The director of Arizona’s health department last month was “hopeful” the state could meet President Joe Biden’s vaccination goal of 70% of adults by July Fourth, but “fearful” that declining vaccine demand could put that goal out of reach.
It turns out that fearful was warranted.
READ ALSO: Arizona ranks No. 5 for pandemic recovery
With the holiday arriving, Arizona was one of 31 states that fell short of that goal, as did the U.S. as a whole, according to state and national data.
The Arizona Department of Health Services said that 49.6% of all eligible Arizonans had received at least one dose of the vaccine by Friday. When considering only those age 18 and older – the group targeted by Biden – the number in Arizona rose to 62.2%, according to an analysis from the Centers for Disease Control and Prevention. That was good for 29th place among states and the District of Columbia.
Nationally, the overall vaccination rate was 54.7% and the rate for adults was 66.8%.
Biden announced in May that he hoped to have 160 million U.S. adults fully vaccinated by July Fourth, “so that life can start to look closer to normal.” But the number of fully vaccinated adults Friday stood at 149.4 million, according to the CDC.
“We didn’t make our goal, but we’re darn close to it,” White House senior adviser Anita Dunn said in an interview Friday with Politico.
In Arizona, health experts said they were not surprised, as demand for vaccines has fallen sharply.
Reaching Biden’s goal is “not going to happen by Fourth of July, and maybe not ever,” said Will Humble, executive director of the Arizona Public Health Association.
From a high of more than 77,000 doses a day in April, the average daily number of doses administered in the state over the past week was just 8,877, according to AZDHS. Even as recently as a month ago, the rate in Arizona was almost twice as high, with an average of 16,330 doses administered daily in the last week of May.
Experts blame the falling demand on a variety of factors, including the most-vulnerable groups having already been vaccinated while others see less of a risk as infections decline and pandemic restrictions are eased.
“Those who were eager to get vaccinated when demand greatly exceeded the supply” could go to one of the massive state-run vaccination sites to get a shot, said Dr. Daniel Derksen, a professor of public health at the University of Arizona. That was extremely effective in “vaccinating our high-risk populations, those over the age of 65 and with chronic conditions.”
State data showed that 86.2% of all Arizonans 65 and older had received at least one dose of the COVID-19 vaccine as of Friday, while 68.7% of those ages 55 to 64 had received at least one shot.
Arizona phased out its large-scale vaccination sites with the last one, at Gila River Arena in Glendale, closing June 28, said Steve Elliott, a spokesperson for AZDHS. Since then, he said, the state has pivoted toward more focused efforts, like mobile pop-up vaccination clinics.
“An example is the clinic at Isaac Middle School in Phoenix,” Elliott said. “These are not intended to replace the capacity of state-run vaccination sites but to help encourage vaccination in areas with lower uptake, through events organized and administered by trusted local partners.”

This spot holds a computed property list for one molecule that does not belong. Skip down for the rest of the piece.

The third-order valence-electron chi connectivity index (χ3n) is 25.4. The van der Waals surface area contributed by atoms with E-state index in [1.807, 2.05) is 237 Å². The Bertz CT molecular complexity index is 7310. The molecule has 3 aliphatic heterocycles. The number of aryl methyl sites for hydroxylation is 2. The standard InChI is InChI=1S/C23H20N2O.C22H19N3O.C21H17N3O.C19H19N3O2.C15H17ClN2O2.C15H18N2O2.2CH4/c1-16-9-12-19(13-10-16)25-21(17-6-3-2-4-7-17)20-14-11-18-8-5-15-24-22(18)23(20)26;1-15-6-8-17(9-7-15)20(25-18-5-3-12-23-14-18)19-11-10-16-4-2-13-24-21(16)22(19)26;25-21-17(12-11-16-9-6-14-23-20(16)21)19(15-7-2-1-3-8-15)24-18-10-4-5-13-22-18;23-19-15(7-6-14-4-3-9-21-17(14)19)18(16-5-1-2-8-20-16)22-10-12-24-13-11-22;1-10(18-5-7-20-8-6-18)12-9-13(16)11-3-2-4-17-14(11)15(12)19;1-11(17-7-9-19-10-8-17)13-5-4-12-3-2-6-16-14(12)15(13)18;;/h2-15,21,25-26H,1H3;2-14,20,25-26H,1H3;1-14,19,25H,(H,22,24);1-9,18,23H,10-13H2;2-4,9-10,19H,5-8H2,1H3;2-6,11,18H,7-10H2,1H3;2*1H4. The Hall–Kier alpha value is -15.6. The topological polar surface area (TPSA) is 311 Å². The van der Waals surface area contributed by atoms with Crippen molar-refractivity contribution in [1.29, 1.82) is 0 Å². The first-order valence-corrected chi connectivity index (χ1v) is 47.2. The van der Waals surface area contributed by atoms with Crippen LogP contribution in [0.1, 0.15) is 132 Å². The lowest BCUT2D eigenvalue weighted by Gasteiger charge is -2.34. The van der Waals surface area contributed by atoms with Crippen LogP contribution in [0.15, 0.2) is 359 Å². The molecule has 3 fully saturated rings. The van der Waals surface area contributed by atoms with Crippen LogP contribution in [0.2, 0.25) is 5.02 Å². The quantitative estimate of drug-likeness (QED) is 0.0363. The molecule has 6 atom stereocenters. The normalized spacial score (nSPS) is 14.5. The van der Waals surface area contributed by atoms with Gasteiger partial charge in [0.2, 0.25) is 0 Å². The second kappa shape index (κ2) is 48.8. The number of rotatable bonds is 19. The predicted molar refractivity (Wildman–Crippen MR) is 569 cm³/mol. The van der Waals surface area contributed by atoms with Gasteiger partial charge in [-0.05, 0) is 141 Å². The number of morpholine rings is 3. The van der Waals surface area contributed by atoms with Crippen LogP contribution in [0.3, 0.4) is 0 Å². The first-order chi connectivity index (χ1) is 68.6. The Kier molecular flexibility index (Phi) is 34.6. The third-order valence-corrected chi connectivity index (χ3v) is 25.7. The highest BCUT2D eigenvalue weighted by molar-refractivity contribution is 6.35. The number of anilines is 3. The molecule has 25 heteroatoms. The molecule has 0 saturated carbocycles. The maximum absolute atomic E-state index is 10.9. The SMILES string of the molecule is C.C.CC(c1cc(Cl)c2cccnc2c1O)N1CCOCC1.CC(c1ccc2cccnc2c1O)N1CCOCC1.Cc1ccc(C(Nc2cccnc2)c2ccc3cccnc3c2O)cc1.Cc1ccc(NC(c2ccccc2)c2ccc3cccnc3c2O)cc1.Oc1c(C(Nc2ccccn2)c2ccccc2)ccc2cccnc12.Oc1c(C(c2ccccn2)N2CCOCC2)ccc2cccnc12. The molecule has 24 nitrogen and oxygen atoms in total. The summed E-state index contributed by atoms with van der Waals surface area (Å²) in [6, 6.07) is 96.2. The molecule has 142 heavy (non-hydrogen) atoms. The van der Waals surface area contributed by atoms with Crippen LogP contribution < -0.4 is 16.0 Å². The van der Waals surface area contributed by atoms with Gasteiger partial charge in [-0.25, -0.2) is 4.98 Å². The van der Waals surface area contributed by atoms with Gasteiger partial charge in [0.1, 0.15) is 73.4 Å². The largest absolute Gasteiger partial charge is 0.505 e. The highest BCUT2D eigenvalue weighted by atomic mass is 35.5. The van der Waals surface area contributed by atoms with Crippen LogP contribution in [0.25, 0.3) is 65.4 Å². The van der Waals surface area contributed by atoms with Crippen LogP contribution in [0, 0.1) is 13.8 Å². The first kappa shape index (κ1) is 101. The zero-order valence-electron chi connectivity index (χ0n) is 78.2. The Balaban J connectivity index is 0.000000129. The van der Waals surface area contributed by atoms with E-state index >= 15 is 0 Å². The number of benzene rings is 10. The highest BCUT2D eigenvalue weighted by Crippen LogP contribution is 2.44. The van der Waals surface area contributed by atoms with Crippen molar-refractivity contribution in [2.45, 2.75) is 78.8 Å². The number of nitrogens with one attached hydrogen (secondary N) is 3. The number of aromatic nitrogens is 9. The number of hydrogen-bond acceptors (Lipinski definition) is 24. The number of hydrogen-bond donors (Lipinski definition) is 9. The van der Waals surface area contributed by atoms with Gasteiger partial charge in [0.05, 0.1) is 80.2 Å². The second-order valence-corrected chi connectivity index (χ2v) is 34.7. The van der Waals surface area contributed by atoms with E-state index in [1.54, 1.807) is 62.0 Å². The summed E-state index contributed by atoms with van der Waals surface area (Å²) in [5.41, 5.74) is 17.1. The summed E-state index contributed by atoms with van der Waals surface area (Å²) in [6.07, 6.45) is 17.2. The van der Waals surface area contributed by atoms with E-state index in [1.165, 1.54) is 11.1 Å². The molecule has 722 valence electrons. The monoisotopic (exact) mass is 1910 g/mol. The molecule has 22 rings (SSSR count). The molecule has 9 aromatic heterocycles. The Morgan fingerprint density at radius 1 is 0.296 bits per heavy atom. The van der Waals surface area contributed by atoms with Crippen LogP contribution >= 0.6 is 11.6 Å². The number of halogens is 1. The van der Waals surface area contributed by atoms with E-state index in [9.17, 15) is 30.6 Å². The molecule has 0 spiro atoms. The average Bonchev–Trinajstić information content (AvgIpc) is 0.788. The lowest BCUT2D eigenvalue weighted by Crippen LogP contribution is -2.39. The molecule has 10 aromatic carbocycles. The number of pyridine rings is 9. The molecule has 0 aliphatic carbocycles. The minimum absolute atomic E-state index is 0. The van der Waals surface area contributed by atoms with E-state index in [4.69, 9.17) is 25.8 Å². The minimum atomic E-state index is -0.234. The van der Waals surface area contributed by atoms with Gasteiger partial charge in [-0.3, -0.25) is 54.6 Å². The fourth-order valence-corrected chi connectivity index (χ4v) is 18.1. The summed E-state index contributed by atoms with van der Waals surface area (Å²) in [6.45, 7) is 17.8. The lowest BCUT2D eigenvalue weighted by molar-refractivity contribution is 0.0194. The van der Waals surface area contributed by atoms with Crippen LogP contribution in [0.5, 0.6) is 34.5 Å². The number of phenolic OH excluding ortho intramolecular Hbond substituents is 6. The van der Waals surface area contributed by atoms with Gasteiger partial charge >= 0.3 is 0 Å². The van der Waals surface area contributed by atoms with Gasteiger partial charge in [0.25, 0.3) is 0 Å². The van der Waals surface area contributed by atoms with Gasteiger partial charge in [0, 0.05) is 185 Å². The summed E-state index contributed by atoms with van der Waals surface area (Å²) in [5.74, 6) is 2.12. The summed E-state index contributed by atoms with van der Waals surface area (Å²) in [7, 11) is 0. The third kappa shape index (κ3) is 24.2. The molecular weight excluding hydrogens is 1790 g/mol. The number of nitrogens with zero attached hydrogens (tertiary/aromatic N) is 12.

As part of its efforts to get vaccines into communities, Elliott said the department has made vaccines available to doctors’ offices and neighborhood clinics by enabling providers to order doses from the federal government or through the Federal Retail Pharmacy Program.
Experts said the shift toward community efforts makes sense, but more is needed to reach under-vaccinated populations.
For example, Derksen said, “We aren’t really authorized to vaccinate” kids ages 12 to 17. In Maricopa County, health department guidance says children ages 12 to 17 can get the Pfizer vaccine with consent from a parent, who may also have to accompany them to the appointment.
There has not been a big push to vaccinate that age group, Derksen said, but that the state “could make a lot of progress in July and August in getting kids immunized” if back-to-school vaccination events were held, for example.
Humble said a significant effort is also needed to vaccinate college students, an under-vaccinated group since they are at lower risk of getting seriously ill from the virus. He criticized Gov. Doug Ducey’s recent order to prohibit state universities from requiring proof of vaccination as students return in the fall.
“One thing for sure that would’ve helped is if the University of Arizona and Arizona State University policies would’ve been allowed to go through,” Humble said. “This would’ve provided a terrific incentive for probably 100,000-plus college students” to get vaccinated.
Humble pointed to a number of other opportunities, like letting smaller clinics split orders for the Pfizer vaccine, which is currently only available in large batches, or making doses available in “prefilled single syringes.”
“They would really help doctors’ offices in the long run, so they can offer them whenever patients come in for primary visits or a kid comes in to get stitches,” he said.
He thinks the focus should be on cutting red tape and helping local health departments that can better organize mobile pop-up events, vaccination opportunities at workplaces and other creative opportunities, like offering shots at Juneteenth community celebrations.
“I don’t think the answer is a public service announcement saying go get a shot,” he said.
Story by Brooke Newman, Cronkite News